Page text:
The servers at Yoroniku cook the food and they know techniques for every cut of meat to best cook and serve. Every piece of meat is amazing. They also have a ‘hidden’ menu of gyu katsu (steak katsu) made from a chunk of wagyu grilled in front of you (the photos below are of the beef katsu).

I’m not going to go too much into details of the food but every. little. thing. there is so delicious it makes me want to cry.

There are two ways to order at Yoroniku. Choosing between two tasting menus (¥7,000 and¥9,000) is one, the other is telling them your budget and they serve you a meal within that cost. I prefer the latter.

And here is more insider info: there are two sister restaurants that are easier to book. While they may not offer the same exact menu as the original Yoroniku, the other two are more accessible.

Misuji (no website)
Drop this in Google Maps↓
東京都港区赤坂3-16-3 伊勢幸ビル2F

Namaiki (no website)
Drop this in Google Maps↓
東京都千代田区外神田6-14-7 2F

And for Yoroniku (no website)
Drop this in Google Maps↓
東京都港区南青山6-6-22 ルナロッサ B1F

I can’t guarantee access to the beef katsu (you have to go with a regular to first access and once you order once, you can keep ordering) but, I’ve heard stories of people ordering on their first time…




I had the good fortune to visit Saito-san again and… I don’t think I will be returning. I’m just not interested or as obsessed anymore. Granted, his fish is the best in all of Tokyo, perhaps the world, but I no longer enjoy my meals there.

This is part of what I wrote on Tabelog:



When I visited the other day, his rice was a bit mushy, there were lots of shell / cartilage in the kegani. I was shocked.

However, when you reach Saito-san’s level, a sushi chef has access to the best ingredients, especially the fish. So even if he has off days with bummer dishes, the fish is so spectacular, one can enjoy a delicious meal.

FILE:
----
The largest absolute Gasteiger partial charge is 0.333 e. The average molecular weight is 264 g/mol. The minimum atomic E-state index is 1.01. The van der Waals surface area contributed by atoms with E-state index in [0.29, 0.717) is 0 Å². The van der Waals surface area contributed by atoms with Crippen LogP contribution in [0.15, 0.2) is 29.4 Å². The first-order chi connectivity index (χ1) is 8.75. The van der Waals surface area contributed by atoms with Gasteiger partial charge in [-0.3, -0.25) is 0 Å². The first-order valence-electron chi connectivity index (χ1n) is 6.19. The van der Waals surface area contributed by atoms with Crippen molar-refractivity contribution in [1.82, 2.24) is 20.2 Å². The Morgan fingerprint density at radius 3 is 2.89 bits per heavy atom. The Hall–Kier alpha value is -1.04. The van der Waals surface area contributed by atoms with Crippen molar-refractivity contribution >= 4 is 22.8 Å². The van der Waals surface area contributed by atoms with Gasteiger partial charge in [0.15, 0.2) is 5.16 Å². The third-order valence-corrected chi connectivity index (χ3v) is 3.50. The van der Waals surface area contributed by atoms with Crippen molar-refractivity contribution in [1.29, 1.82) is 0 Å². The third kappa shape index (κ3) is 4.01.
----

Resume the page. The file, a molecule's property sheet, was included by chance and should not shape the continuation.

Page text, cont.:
I’m also not really a fan of the clientele and he isn’t as warm or welcoming. Probably because he’s so famous now he doesn’t need to be. Or when he is a bit kind to people, they pester for bookings so he only interacts with his regulars.

Whatever the case, I’ve been several times and his sushi is extraordinary but Saito is now, like a Jiro type place to me, where I am grateful to experience but would rather go elsewhere.

Different strokes for different folks.

My seats were fantastic though! And in case you are wondering, the inconsistency is probably due to shifts in staff and how his #1 guy is in Malaysia for a while, with a new guy in the kitchen.

Takazawa Bar

Takazawa is a restaurant in Akasaka, notorious for being impossible to book. The space itself is beautiful and there is a warm, welcoming scent of tea that whisks you into another world. Scent is, perhaps, a huge part of the experience and I would love to try his food one day. The inside only has four tables (I believe — I was only inside for a brief moment) and rumor has it, the wait list to dine there is longer than some sushi restaurants.

In 2015, he opened a bar around the corner from his restuarant and those curious can try his food in more casual setting. ‘Casual’ in the loosest manner, as the bar is pretty posh.

I finally visited the other day. Enjoyed his scaled down vegetable parfait and an extremely intense squid dish.

Three glasses of wine and two appetizers cost apprx: $100~ USD. I was a bit shocked by the bill. The squid dish was too rich and I could only eat half as the capers and acidity from the tomato based stew were way too much, turning the dish into a chore to finish.

The imbalance was my fault, as all three dishes (two appetizers and one otōshi) had tomatoes and it should’ve occurred to mix base flavors…

I probably will not return because of the cost performance and the dishes that were delicious but not so memorable.

Takazawa Bar

Hot Pot for Tofu


I am seriously obsessed with this hot pot made just to make warm tofu (yudōfu in Japanese). There’s a little copper section to put hot coals (binchoōtan) to keep the water simmering.


This one is made from hinoki wood — hinoki, if you don’t know, smells soooooooooooooo good.

$300 a pop.

Yudōfu by the way, is a Kyoto specialty. Kyoto is known for the amazing tofu. The broth is just water + konbu. Maybe a drop of soy sauce. Kyoto tofu is so rich, the only thing it really needs is the garnishes. If you’re ever in Kyoto, do please find time to try.

Here are five places that serve only yudōfu: